• Start by creating a column on the spreadsheet to indicate the importance of the requirement (“importance” needs to be a number from 1-10 indicating the business significance of the requirement).
  • Have another column indicating the rank or management level of the main champion of the requirement (higher is better, as it’s an indicator of internal political visibility).
  • Add a column on a spreadsheet for each of the cost and benefit areas of the proposed feature, and fill in as many of the rows as you can.
  • Finally, create a column on the spreadsheet to indicate the responder's level of confidence about the information on that row. (This should be ranked from 1-10, with 1 indicating “we really don’t know” and 10 indicating “we are very sure”.)
  • Create formulas in excel to create a weighted average that includes each of these factors to form a total score for each requirement line item.
  • Each person participating should fill in their own spreadsheet.  For manageability, keep the participants to 10 or less. 
  • The final step is to aggregate (with one last set of weighted average formulas) the “final scores” across all the stakeholders, so you get a single composite score for each requirement line item.

Use these scores to create an initial ranking of the requirements. Of course, this scoring system will not make any decision, but it does provide insight into what each of the stakeholders thinks is important.

Prioritizing via Investment Bets

In this method, you do not attempt to collect or evaluate preferences from a large number of people. Instead, you just ask a few executives to play an investment game, from which you generate a weighted average of their responses. It’s moderately fun to play this game, and it can be done in as little as 5 minutes of an executive’s time.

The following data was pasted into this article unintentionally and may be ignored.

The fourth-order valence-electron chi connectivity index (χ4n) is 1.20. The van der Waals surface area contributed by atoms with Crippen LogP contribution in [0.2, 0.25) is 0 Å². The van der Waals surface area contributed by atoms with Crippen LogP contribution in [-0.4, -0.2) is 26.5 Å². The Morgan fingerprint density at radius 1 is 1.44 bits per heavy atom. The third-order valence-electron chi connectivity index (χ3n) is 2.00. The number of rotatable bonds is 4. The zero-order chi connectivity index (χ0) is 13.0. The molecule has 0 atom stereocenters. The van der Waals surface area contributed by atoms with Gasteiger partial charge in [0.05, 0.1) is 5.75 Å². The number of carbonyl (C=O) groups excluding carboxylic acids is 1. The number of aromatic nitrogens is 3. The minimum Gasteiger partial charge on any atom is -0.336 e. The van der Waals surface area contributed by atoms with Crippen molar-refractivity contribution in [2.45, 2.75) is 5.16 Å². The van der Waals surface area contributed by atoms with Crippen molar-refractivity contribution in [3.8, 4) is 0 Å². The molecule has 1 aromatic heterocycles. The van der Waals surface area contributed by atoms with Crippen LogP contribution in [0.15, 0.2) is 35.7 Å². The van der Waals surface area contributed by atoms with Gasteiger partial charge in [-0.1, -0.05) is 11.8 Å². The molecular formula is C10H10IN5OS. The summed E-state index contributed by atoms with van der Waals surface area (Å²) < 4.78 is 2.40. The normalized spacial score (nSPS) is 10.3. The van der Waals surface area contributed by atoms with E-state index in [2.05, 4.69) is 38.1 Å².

The set-up for this investment game is simple: each participant is given a hypothetical $100,000 to invest in the priority-list items according to what they believe would give the best business impact the company overall.  If they have trouble thinking this way, tell them to allocate the $100K to the items they think will be the biggest contributors to revenue.  Have each of them fill out a spreadsheet, and do a straight average of the investment "bets" placed on each requirement line item.

Weakest / Strongest Elimination

This exercise doesn’t use formulas or parametric analysis. Instead, it’s an exercise of  “American Idol” combined with “The Weakest Link.” This method isn’t very precise, but it’s useful for short-term priority calls because it’s relatively quick.

The prioritization is done as a group exercise, typically using a projector or video conference. The list of features is put in a spreadsheet, initially in “best guess” order of preference (with the no-brainers at the top of the list). The process is simple triage, and the goal is to divide the list into three groups:

  1. The features that are “above the line” – safe from questioning and sure to be done.
  2. The features that are alternates in case one of the “above the line” items can’t be done or needs to be delayed.
  3. The features that are “below the line” – won’t be done this time, no point in reviewing them any further now.

Using a moderator, run through the top part of the list to see if there are any items that can be demoted to category #2.  When the audience agrees on a demotion, move that item down on the spreadsheet so everyone can see the consequences.  Then run through the bottom part of the list to see if there are any items that need to be promoted to #2.  Move them up accordingly.  Finally, go through the category #2 items to see which ones need to be promoted or demoted from there. 

Popular Votes

Some types of organizations prefer popular votes as a matter of culture and management style. Popular votes are easy to conduct, but can be problematic when it comes to meaning and wisdom.  Not everyone who votes is equally competent or knowledgeable about product or customer issues, and some voters just won’t have as much at stake as others will.

In most cases, it is preferable to have unequal voting: VPs should have bigger votes than worker bees, and Sales should have a bigger vote than Accounting. This weighting issue is particularly important when sales territories disagree violently about how a product should evolve.  This may rub some people the wrong way, but business is not a democracy.  Be sure to set up the apportionment of voting before you actually take any votes, so that people don't think the voting was rigged. The weighing of different people’s “importance” may be a very touchy issue, so play nice.